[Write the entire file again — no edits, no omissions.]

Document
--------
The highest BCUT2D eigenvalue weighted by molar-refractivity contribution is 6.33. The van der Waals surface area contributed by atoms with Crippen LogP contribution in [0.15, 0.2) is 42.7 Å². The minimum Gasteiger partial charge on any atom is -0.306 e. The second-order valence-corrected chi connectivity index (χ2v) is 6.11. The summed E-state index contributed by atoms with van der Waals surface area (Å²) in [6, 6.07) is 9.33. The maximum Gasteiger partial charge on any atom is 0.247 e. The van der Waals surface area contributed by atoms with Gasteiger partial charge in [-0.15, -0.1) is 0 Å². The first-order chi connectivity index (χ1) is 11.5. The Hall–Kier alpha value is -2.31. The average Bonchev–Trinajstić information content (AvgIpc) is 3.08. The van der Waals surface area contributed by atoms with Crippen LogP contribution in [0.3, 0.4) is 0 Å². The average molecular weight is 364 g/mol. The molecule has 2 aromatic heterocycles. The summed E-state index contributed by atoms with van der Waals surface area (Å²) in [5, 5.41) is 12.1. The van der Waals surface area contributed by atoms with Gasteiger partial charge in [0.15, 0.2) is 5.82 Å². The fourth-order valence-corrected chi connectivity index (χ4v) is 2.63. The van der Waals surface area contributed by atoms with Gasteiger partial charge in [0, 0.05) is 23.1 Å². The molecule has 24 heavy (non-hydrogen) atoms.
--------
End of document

The highest BCUT2D eigenvalue weighted by molar-refractivity contribution is 6.33. The van der Waals surface area contributed by atoms with Crippen LogP contribution in [0.15, 0.2) is 42.7 Å². The minimum Gasteiger partial charge on any atom is -0.306 e. The second-order valence-corrected chi connectivity index (χ2v) is 6.11. The summed E-state index contributed by atoms with van der Waals surface area (Å²) in [6, 6.07) is 9.33. The maximum Gasteiger partial charge on any atom is 0.247 e. The van der Waals surface area contributed by atoms with Gasteiger partial charge in [-0.15, -0.1) is 0 Å². The first-order chi connectivity index (χ1) is 11.5. The Hall–Kier alpha value is -2.31. The average Bonchev–Trinajstić information content (AvgIpc) is 3.08. The van der Waals surface area contributed by atoms with Crippen LogP contribution in [0.3, 0.4) is 0 Å². The average molecular weight is 364 g/mol. The molecule has 2 aromatic heterocycles. The summed E-state index contributed by atoms with van der Waals surface area (Å²) in [5, 5.41) is 12.1. The van der Waals surface area contributed by atoms with Gasteiger partial charge in [0.15, 0.2) is 5.82 Å². The fourth-order valence-corrected chi connectivity index (χ4v) is 2.63. The van der Waals surface area contributed by atoms with Gasteiger partial charge in [0, 0.05) is 23.1 Å². The molecule has 24 heavy (non-hydrogen) atoms.